Are Dogs Color Blind? How Dogs See Color

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"Do dogs see in color?"

This is a question we are commonly asked at PupLife. Since dogs can't tell us if they see in color or black and white, we are forced to rely on evidence from various tests and from reports that we have read. Most scientists seem to believe that dogs are not color blind (technically). However the colors that dogs see, and the way that these colors are interpreted vary significantly from the way that colors are interpreted by humans.

How do dogs see compared to humans?
This is the key to understanding how dogs' vision differs from humans. Dogs have less cone cells in their retina than humans, so it is believed that they view colors in a lighter hue. In other words, a dark cobalt Dog Toy or Dog Bed may be viewed by dogs as a light, powder blue. So, if your dog runs past his or her toy, it might be because of the color!

There is a bit of a disagreement right now among many scientists as to how dogs see color and whether or not dogs lack the ability to see some colors (green and red are commonly mentioned). According an article on Psychology Today, Dogs See Most Colors as yellow, blue, and gray. The colors of green, yellow and orange can appear to them as yellow-ish.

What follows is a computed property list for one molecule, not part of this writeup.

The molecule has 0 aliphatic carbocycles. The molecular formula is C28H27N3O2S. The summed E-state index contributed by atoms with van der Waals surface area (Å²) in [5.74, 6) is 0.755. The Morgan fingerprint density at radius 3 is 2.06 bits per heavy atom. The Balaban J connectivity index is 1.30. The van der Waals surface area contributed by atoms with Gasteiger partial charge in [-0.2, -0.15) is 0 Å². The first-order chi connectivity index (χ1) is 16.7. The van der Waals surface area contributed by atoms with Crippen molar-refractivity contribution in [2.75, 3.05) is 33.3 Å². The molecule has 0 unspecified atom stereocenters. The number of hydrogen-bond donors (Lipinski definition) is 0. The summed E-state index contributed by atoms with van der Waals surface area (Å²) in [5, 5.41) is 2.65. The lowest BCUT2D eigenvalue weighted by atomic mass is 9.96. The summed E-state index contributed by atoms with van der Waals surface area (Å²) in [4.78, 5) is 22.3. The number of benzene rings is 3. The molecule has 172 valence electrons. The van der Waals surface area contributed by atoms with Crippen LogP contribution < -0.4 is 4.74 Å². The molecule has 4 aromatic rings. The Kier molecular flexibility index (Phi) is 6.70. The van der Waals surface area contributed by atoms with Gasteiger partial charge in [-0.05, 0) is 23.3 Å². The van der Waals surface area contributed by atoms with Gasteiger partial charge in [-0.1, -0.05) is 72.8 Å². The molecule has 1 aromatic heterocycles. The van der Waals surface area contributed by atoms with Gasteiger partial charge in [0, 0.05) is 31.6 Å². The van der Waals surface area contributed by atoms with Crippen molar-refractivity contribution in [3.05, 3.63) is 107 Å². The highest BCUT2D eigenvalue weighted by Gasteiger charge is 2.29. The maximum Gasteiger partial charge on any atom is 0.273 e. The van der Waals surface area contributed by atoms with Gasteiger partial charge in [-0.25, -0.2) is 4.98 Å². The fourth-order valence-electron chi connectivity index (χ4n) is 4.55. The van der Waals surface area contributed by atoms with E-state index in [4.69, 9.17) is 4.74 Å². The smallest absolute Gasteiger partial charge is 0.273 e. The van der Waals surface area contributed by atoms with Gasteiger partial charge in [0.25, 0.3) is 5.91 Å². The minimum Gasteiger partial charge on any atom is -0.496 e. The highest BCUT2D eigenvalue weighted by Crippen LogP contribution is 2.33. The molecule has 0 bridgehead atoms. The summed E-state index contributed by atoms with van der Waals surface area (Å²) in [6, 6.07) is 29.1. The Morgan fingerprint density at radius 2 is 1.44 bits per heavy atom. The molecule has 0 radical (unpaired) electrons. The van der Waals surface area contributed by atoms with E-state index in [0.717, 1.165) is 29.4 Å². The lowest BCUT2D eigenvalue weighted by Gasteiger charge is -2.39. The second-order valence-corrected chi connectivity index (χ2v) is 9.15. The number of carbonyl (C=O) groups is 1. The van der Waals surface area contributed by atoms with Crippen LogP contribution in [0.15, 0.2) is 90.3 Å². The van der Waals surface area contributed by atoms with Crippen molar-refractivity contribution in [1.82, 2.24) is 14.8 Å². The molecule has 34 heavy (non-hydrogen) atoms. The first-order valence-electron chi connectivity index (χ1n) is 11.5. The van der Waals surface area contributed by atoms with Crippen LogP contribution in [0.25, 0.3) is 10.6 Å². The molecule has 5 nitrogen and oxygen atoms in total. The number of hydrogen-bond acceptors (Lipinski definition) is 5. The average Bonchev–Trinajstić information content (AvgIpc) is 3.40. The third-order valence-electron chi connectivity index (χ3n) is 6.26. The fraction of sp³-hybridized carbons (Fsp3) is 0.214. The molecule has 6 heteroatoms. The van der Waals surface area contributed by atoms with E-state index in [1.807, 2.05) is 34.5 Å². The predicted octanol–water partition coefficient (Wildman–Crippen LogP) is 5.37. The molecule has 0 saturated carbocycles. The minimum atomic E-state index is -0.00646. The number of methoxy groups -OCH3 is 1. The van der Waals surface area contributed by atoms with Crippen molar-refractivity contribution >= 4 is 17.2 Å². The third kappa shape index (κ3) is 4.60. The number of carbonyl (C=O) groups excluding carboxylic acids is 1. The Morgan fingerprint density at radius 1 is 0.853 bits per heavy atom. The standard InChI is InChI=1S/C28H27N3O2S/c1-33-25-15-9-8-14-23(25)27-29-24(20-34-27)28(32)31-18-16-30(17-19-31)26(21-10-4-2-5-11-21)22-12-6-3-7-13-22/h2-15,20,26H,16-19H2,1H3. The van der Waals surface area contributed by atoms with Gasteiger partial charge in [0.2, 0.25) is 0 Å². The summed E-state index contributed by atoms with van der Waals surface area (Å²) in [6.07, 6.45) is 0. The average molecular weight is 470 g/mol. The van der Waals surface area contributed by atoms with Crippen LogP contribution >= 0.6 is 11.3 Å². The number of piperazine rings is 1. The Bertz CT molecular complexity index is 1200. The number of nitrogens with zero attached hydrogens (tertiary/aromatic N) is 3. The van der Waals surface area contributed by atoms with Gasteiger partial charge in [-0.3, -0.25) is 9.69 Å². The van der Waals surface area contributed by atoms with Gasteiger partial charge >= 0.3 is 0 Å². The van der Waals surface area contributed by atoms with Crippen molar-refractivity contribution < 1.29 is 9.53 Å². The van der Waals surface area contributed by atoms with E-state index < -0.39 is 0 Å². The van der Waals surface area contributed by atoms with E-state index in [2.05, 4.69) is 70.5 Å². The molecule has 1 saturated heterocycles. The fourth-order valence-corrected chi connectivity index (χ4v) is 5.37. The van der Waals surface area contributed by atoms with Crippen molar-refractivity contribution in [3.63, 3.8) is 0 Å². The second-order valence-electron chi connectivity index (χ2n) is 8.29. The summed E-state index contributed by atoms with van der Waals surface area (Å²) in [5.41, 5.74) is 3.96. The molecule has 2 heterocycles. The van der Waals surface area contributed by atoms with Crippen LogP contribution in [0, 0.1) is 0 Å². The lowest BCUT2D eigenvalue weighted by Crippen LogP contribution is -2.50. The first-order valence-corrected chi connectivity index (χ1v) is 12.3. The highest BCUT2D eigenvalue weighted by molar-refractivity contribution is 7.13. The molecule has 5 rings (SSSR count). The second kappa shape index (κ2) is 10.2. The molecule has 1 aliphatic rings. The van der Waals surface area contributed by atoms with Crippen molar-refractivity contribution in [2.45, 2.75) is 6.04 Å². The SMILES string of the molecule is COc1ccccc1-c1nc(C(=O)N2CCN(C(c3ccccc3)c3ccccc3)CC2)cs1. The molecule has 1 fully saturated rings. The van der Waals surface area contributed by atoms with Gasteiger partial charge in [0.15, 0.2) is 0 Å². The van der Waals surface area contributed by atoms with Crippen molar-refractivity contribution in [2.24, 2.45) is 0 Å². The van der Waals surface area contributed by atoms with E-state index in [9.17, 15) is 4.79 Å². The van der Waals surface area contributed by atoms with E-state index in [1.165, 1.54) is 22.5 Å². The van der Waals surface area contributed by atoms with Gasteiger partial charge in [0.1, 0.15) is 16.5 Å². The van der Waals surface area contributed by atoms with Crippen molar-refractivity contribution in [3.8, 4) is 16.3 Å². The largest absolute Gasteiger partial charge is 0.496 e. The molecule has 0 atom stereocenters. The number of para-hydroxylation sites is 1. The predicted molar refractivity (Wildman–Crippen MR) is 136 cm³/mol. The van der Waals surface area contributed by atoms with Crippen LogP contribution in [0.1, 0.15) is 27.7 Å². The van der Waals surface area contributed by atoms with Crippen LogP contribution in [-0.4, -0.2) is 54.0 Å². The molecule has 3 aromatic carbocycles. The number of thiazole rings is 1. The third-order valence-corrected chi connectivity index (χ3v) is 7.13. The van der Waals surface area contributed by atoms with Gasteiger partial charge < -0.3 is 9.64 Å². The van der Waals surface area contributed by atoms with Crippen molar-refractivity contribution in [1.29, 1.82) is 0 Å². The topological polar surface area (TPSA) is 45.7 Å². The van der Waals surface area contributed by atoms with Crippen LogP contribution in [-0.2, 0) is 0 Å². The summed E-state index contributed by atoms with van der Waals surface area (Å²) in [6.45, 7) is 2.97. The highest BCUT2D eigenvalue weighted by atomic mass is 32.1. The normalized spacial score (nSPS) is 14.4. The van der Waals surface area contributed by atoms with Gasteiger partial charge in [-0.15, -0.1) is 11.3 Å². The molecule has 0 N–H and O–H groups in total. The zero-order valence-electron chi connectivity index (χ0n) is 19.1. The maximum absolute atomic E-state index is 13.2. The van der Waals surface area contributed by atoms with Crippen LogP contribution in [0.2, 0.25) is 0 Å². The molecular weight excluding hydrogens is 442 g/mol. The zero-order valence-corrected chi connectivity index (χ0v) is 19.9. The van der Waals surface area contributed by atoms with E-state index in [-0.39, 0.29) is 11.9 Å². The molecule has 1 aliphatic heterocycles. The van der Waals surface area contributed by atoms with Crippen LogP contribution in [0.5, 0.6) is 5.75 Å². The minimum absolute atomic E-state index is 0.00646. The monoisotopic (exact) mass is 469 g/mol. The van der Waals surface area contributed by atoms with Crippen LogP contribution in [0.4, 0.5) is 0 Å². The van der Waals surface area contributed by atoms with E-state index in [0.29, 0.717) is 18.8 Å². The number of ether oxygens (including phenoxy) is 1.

Many One way to determine this is to Compare How Dogs See Compared To Humans. While dogs have fewer cone cells than humans, it is thought that dogs have more Rod Cells than humans do. Rod cells are the basic blocks for a seeing in black and white. Therefore, dogs may indeed see in black and white (contrasting stripes, etc) better than humans. Also, since dogs have more rod cells, they are able to intrepet slight changes in light, helping them to see better at night. In short, dogs have better night vision than humans.

Current thought is that dogs may be slightly near-sighted (things in the distance appear blurry), and that their intrepetation of colors may be incorrect, or simply different than ours. Again, since we can't ask a dog to respond to eye vision testing (as we do when obtaining an eyeglass prescription) this can't be proven 100%. However, it is widely accepted that dogs do see better at night. The ability to see better at night is certainly an advantage and one that helps dogs a great deal. 

Everytime that we have asked our dogs whether or not they are color blind, the answer that we always get (in our scientific testing) always seems to be the same: "Woof!" Until dogs can talk, we must accept the latest scientific majority opinion: dogs can see some colors (albeit differently than us) and perhaps not all. If your dog tells you differently, please let us know!

However, one thing that dogs do know is how to make eye contact with humans and interact accordingly. Our article Dogs Understand: 5 Things Your Dog Knows About You details how your pet communicates with you, in ways that you may not have ever comprehended.